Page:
Holly Ringland grew up wild and barefoot in her mother's tropical garden in Australia. When she was nine years old, her family lived in a camper van for two years in North America, travelling from one national park to another, an experience that sparked Holly's lifelong interest in cultures and stories. In her twenties, Holly worked for four years in a remote Indigenous community in the central Australian desert.
In 2009 she moved to England and she went on to obtain a MA in Creative Writing from the University of Manchester. Holly has taught creative writing at Lancaster University, and to women in prison, and for five years she volunteered as leader of a Greater Manchester storytelling project called International 16, bringing together 16 students from 16 countries (including the UK) to promote global friendship through stories. She will be reading her debut novel The Lost Flowers of Alice Hart at The Riff Raff on Thursday 12th July...
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Here's the blurb for The Lost Flowers of Alice Hart...
'After her family suffers a tragedy, nine-year-old Alice Hart is forced to leave her idyllic seaside home. She is taken in by her grandmother, June, a flower farmer who raises Alice on the language of Australian native flowers, a way to say the things that are too hard to speak.Under the watchful eye of June and the women who run the farm, Alice settles, but grows up increasingly frustrated by how little she knows of her family's story.
In her early twenties, Alice's life is thrown into upheaval again when she suffers devastating betrayal and loss. Desperate to outrun grief, Alice flees to the dramatically beautiful central Australian desert. In this otherworldly landscape Alice thinks she has found solace, until she meets a charismatic and ultimately dangerous man.'
Describe the exact moment you decided to write your book?
I was three years old, and walked out to my mum (who’d taught me to read by then) and announced that I was going to be a writer, just like May Gibbs, with my favourite copy of Snugglepot and Cuddlepie in hand.
Or, a more recent moment was in 2013. When I had one of the bigger revelations in my life as I came to understand that in my unfinished attempts to write a novel, I’d been hiding from myself. I realised that if I was going to write something from my soul, I had to write dangerously, from the sore place we have inside all of us. About six months later I wrote the first line of Lost Flowers. Alice Hart had arrived, fully formed, and I was obligated to her, to tell her story.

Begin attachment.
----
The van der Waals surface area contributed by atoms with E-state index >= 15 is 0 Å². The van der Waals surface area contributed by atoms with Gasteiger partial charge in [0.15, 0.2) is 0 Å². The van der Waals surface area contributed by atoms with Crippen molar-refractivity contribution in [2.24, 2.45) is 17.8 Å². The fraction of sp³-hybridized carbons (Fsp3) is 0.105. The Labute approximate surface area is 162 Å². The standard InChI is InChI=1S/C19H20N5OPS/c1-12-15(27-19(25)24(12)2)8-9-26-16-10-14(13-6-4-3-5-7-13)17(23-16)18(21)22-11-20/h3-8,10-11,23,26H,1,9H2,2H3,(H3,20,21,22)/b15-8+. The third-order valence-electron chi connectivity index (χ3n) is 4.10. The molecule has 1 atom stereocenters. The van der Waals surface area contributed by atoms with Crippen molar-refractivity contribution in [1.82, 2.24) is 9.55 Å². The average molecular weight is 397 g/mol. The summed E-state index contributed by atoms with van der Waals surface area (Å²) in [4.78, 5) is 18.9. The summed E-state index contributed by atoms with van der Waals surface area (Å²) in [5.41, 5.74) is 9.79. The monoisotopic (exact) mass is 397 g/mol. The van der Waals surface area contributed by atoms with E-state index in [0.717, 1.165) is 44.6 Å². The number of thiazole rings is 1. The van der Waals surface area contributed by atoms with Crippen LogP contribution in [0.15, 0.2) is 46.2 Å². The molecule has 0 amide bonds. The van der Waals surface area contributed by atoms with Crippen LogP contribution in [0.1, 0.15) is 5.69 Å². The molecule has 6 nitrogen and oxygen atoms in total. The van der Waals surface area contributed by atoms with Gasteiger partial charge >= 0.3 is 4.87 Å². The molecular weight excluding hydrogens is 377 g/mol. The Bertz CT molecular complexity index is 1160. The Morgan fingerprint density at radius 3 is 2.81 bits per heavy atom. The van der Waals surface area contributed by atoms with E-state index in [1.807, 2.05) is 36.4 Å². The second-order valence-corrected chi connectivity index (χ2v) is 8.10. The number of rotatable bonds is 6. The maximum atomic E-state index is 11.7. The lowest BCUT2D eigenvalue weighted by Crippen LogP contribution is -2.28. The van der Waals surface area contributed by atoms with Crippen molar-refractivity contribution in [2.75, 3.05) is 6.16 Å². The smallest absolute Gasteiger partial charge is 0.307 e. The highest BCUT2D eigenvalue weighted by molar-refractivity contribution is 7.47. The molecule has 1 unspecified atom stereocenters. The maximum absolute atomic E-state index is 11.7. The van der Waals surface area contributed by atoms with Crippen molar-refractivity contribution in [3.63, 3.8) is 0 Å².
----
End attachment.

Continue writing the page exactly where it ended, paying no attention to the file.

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What’s the one thing you wish you’d known before starting to write it?
Although it was my lifelong dream to become an author, in trying I suffered the common writerly malaise of thinking I wasn’t good enough, smart enough, able enough, brave enough – enough, basically – to write a novel, let alone get it published. This answer is enabled by hindsight, of course: in some cases like writing our first novels, we can’t know that we can do it, until we do. Nevertheless, I wish I’d known I was enough before starting to write it.
What’s your go-to procrastination method?
Anything that isn’t writing. Cleaning seems popular. Also, texting friends, social media content, yoga, grocery shopping. Reading. Tweezing my eyebrows. Writing letters. Getting tattooed. Literally anything that I can convince myself is a productive and worthwhile use of my time.
Any tantrums while writing it?
With myself? Dear god, every single day. Multiple times a day! Always because of fear. Always a result of coming up against fear and self doubt.
Best thing about writing your book?
Watching how me achieving my lifelong dream, especially with the story of Lost Flowers in particular, has enabled my mum to step into her own light and voice.
And the worst?
Learning firsthand that there is no trick to writing a novel: it happens word by word by word, bum in seat day after day after day and is entirely dependent on courage, grit, and steely-mindedness.
Go-to writing snacks?
Coffee. Coffee. Tea. Tea with varying amounts of honey. Eventually when actual nutrition is called for, avocado on toast.
Who or what inspires you to write?
Who: my female ancestors who were robbed of education, opportunities and acknowledgement of their dreams, let alone their rights to pursue them.
What: the gut feeling that it’s what I’m alive to do, which I’ve learned over the years I’m very lucky to have had all my life.
The book that changed you?
Women Who Run With The Wolves, by Clarissa Pinkola Estés.
Your pump up song?
I was a teenager of the 90s: anything Pearl Jam.
If you could share a bottle of wine with one writer, who would it be?
One piece of advice you’d give first time writers hoping to get published?
Every single book you’ve ever picked up and loved has gone through countless stages of being utterly shit, before it was edited and polished into a thing of beauty: your first draft is perfect - its sole purpose is to exist. You can’t edit a blank page.
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